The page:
Patients with a family history of mutated RET genes are susceptible. The RET gene is responsible for the growth and differentiation of neural crest cells from which MTC is derived. It is a member of the proto-oncogene cadherin family that undergoes oncogenic activation, and it is cytogenetically rearranged.⁵

Understanding the Management of MTC

Early detection of MTC can significantly improve a patient’s outcome. As per the American Thyroid Association (ATA), the risk of aggressive medullary thyroid cancer is based on RET mutations. The ATA recommends screening for pheochromocytoma at the age of 8 years for patients with codon 883 and 918 mutations or dual mutations in 804/805, 804/806, and 804/904. The ATA terms them as patients with the highest risk (Level D).

Prophylactic surgery is recommended for patients before the clinical onset of the disease. Physicians must determine whether the risk of clinically significant disease outweighs the risk of prophylactic intervention. In hereditary MTC, it should be noted that patients can show a strong age-related progression from C-cell hyperplasia to MTC, and progression to nodal disease. External beam radiation therapy (EBRT) can improve survivability, quality of life, and symptoms, but it is not considered an effective treatment option for MTC. Conventional chemotherapy has limited efficacy in patients diagnosed with MTC. Single-agent regimens with capecitabine, dacarbazine, 5-fluorouracil, and doxorubicin have a partial response rate of 24% to 29%.⁶

Potential MTC Therapies for Susceptible Patients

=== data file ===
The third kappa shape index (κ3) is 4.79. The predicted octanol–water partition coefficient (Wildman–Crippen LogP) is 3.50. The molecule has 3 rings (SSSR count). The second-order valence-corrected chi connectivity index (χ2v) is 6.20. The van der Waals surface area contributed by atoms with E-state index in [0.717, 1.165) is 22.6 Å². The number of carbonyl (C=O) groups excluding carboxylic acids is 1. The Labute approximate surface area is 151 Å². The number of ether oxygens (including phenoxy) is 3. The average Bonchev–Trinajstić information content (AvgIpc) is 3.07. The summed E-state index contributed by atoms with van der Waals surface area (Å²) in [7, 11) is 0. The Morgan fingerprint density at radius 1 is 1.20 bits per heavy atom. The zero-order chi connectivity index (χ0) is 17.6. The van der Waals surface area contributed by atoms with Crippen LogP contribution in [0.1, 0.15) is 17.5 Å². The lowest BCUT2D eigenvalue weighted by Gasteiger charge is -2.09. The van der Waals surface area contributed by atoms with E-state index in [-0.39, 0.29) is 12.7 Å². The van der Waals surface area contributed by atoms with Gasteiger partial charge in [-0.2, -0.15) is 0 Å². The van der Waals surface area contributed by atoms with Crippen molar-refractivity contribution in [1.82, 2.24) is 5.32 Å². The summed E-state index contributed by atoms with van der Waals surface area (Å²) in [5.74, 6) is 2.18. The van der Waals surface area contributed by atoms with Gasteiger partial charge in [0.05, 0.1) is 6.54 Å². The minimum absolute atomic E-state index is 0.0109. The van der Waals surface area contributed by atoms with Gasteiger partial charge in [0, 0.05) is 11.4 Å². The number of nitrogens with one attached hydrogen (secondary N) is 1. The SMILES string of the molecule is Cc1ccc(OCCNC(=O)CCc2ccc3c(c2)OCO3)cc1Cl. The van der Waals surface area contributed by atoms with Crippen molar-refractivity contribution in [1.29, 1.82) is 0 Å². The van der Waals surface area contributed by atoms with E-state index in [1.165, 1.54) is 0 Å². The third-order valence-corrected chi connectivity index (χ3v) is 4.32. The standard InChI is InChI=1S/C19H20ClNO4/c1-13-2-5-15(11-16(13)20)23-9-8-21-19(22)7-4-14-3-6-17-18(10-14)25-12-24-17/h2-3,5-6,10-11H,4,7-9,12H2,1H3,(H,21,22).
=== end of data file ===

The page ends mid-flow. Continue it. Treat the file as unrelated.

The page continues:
Current research studies show that signal transduction can contribute to tumor growth and hormone production in MTC. Sporadic and MEN2B-associated MTCs are the most aggressive forms as compared to MEN2A-associated MTC. They present at an advanced stage with a worse prognosis. Almost 80% of these cases present with metastatic disease, which means that conventional therapies like surgery alone cannot cure MTC. As per the current recommendation of the ATA, EBRT and/or chemotherapy are recommended for patients with advanced regional or metastatic disease. High-risk patients with postoperative recurrence are also recommended for EBRT.⁷

References

  1. Master SR, Burns B. Medullary thyroid cancer. In: StatPearls [Internet]. Treasure Island, FL: StatPearls Publishing; 2021.
  2. Willacy H. Thyroid cancer. Patient. Updated August 31, 2020. Accessed July 8, 2021
  3. Nguyen QT, Lee EJ, Huang MG, Park YI, Khullar A, Plodkowski RA. Diagnosis and treatment of patients with thyroid cancer. Am Health Drug Benefits. 2015;8(1):30-40.
  4. Pacini F, Castagna MG, Cipri C, Schlumberger M. Medullary thyroid carcinoma. Clin Oncol (R Coll Radiol). 2010;22(6):475-485. doi:10.1016/j.clon.2010.05.002
  5. Somnay YR, Schneider D, Mazeh H. Thyroid: medullary carcinoma. Atlas Genet Cytogenet Oncol Haematol. 2013;17(4):291-296. doi:10.4267/2042/48876
  6. Roy M, Chen H, Sippel RS. Current understanding and management of medullary thyroid cancer. Oncologist. 2013;18(10):1093-1100. doi:10.1634/theoncologist.2013-0053
  7. Chu YH, Lloyd RV. Medullary thyroid carcinoma: recent advances including microRNA expression. Endocr Pathol. 2016;27(4):312-324. doi:10.1007/s12022-016-9449-0

Reviewed by Harshi Dhingra, MD,